Could you guys give me some tips for my first mascot audition?
Assuming you’ve watched the video above, here are some tips we would add:
- Be confident! Believe in yourself and your ability to portray the character effectively. Confidence can make your performance more engaging and motivate those around you.
- Research your mascot in order to understand the character you’ll be portraying. Learn about its personality, mannerisms, and any specific actions or poses associated with it. Look up the history of your mascot. After all, the more you know, the better you can embody the character’s spirit and personality.
- If your mascot is new to the world, be prepared to engage in character development. Create a backstory or persona for your character. Knowing who your mascot is beyond the costume can help you stay in character and make your performance more convincing.
- Be open to feedback. If you don’t make it on your first try, ask for feedback and use it to improve for the next audition.
What can I do in my free time to become a better mascot performer?
- Get yourself in shape. Being a mascot becomes infinitely easier when you have the strength and endurance to keep up the show. Costumes are often cumbersome and heavy.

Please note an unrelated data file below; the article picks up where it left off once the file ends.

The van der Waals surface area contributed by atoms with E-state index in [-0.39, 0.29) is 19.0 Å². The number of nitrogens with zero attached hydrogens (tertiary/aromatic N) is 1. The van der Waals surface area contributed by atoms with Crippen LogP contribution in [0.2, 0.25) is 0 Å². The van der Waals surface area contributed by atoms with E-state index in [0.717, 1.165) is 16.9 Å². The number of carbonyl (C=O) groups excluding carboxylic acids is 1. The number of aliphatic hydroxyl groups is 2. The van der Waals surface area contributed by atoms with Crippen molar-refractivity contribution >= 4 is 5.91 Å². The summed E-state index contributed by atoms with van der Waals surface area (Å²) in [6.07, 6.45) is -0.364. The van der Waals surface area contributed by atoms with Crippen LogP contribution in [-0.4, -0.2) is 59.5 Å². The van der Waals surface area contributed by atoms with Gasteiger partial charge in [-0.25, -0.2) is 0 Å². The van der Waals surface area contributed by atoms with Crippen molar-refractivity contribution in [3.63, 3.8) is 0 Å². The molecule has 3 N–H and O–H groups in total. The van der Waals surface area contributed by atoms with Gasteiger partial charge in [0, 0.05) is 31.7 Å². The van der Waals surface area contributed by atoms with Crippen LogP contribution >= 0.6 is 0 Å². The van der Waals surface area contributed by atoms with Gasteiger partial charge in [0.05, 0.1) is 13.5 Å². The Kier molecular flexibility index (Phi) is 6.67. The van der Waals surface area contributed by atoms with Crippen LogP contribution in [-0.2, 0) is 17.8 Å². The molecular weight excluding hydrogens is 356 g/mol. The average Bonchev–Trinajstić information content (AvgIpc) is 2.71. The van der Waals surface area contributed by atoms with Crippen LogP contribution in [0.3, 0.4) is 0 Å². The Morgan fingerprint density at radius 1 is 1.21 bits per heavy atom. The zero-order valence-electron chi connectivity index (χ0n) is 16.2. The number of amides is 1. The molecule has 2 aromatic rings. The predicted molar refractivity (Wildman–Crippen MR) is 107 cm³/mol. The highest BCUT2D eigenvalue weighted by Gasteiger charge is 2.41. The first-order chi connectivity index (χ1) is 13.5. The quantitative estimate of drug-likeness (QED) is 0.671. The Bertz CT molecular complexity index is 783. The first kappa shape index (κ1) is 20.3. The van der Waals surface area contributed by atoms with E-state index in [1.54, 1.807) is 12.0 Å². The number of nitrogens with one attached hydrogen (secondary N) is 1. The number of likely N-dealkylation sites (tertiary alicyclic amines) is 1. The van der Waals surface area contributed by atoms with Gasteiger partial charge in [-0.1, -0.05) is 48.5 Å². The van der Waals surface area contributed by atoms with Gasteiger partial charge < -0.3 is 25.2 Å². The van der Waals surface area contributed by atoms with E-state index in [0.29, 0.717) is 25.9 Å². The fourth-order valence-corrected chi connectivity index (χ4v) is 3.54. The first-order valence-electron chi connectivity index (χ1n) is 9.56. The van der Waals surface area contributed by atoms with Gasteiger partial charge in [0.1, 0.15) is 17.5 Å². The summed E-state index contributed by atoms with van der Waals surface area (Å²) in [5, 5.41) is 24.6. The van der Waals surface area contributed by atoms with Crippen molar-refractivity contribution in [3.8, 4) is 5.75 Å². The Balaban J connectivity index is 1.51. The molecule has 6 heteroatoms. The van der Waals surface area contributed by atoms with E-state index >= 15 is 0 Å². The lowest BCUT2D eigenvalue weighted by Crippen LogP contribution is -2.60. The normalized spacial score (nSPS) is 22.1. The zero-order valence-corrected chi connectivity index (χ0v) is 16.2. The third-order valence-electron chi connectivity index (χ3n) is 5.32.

- Get involved in theater or take some classes to enhance your acting ability. Understand that when you are taking on the role of a mascot, you are taking on the role of an actor. Thankfully, you don’t need to speak or sing as a mascot, so you can really focus your acting on expressionism and character building.
- Strengthen your support network. Build relationships with those currently managing and directing your mascot. Look to those around you for mascot handler candidates, and if your mascot is part of a school, get to know the members of your school’s dance and cheer teams, as well as your coaching staff and school administration. Building relationships early improves communication and will open up new opportunities for you.
As a first-time mascot, what kind of stunts should I do?
Whatever stunts you’re comfortable doing, and if that means no stunts at all, that is totally a-ok! We understand that you have probably seen hundreds and hundreds of videos of mascots doing insane dunks, flips, tricks, and high-flying acrobatics. These stunts are certainly impressive, but they are done by trained professionals. Nobody should reasonably expect you to be able to do these sorts of stunts immediately or on a regular basis. Never feel pressured to do something you don’t feel 100% safe doing. If you do have a background in something that will aid you in pulling off stunts, remember to practice, practice, and practice again! Remember that your mobility and vision in a mascot suit will be severely limited, so be sure to practice with the mascot costume off to start, and then on when you feel confident in your abilities.
Outside of stunts, dancing and cheer routines are a huge part of mascot entertainment. Learn a few cool dance moves on your own time or if you’re part of a school or organization, coordinate with your local dance or cheer team. They often will have some routines that your mascot can easily follow along with.
How old do you have to be to be a mascot?